The Bahamas lose a sailing legend. The Passing of Eleazor Johnson.
Affectionately called “Barber J” or “The Sailing Barber,” Johnson leaves dual legacies
…. He kept the community looking good, and brilliantly promoted Bahamian racing sloop regattas, making a lasting mark
Eleazor Johnson will be very much missed. His passing at age 80 in Nassau on January 16th leaves the many people that he mentored reflecting on his contributions. “The Sailing Barber” had a love for people, knew everybody, and was a big talker. He is no longer cutting hair at his barber shops, no longer promoting and organizing sailing, but his memory lives on.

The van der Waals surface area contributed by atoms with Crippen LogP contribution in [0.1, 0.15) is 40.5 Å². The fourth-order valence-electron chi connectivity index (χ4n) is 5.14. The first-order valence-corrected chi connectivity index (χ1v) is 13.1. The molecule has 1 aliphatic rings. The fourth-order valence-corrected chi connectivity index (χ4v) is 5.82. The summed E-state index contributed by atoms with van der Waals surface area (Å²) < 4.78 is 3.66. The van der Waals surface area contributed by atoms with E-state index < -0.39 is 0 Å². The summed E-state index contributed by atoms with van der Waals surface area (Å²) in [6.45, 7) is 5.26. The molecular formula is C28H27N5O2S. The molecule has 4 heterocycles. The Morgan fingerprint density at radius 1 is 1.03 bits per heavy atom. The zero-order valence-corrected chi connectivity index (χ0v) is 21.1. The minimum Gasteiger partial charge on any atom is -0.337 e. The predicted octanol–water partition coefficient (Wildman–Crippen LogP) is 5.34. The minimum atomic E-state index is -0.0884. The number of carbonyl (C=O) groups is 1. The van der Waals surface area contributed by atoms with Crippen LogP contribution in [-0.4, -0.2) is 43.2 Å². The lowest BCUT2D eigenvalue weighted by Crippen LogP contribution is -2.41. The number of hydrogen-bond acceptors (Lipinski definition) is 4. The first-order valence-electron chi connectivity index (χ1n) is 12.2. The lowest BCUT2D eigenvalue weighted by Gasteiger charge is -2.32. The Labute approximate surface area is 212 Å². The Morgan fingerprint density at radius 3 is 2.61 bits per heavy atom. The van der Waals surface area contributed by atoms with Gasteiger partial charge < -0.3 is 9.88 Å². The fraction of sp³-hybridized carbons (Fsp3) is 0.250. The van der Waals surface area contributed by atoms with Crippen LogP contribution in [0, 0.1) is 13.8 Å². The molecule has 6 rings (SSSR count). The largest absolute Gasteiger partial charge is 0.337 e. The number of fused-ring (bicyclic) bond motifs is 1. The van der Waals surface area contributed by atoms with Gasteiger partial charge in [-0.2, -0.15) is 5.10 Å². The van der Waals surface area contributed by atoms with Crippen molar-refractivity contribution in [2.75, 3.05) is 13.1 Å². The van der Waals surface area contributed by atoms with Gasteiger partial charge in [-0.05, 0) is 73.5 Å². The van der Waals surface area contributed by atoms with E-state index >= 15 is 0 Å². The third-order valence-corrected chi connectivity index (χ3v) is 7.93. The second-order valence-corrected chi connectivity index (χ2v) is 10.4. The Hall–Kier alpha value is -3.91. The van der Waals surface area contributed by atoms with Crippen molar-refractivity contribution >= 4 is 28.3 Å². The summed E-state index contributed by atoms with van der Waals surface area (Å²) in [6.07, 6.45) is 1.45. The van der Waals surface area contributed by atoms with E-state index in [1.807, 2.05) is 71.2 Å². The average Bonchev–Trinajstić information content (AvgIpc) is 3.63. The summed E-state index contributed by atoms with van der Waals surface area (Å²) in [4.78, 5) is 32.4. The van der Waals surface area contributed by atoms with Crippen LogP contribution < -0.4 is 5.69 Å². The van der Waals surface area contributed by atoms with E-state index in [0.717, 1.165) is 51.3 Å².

Article by Leanne Lord and Jon Charlton, Photos by Jan Pehrson
Sailing our home to first place! — Star sailors do battle again after 35 years, this time racing cruising catamarans…
Once again we sailed our 46 foot Leopard catamaran, Lord Charlton, to Great Exuma, Bahamas for the 39th Annual George Town Cruising Regatta, Feb. 13 - 27. With over 270 boats in the harbor this is the place to be for 2 weeks of nonstop competitions and events going on every day. It is like being at a camp for adults.
We were looking forward to racing the “Round Stocking Island Race” on Friday Feb 22 and the “In Harbor Race” on Sunday Feb 24. But it was the Round the Island Race we were really geared up for.
.... water and land come together into a true Bahamian experience broadcast live on TV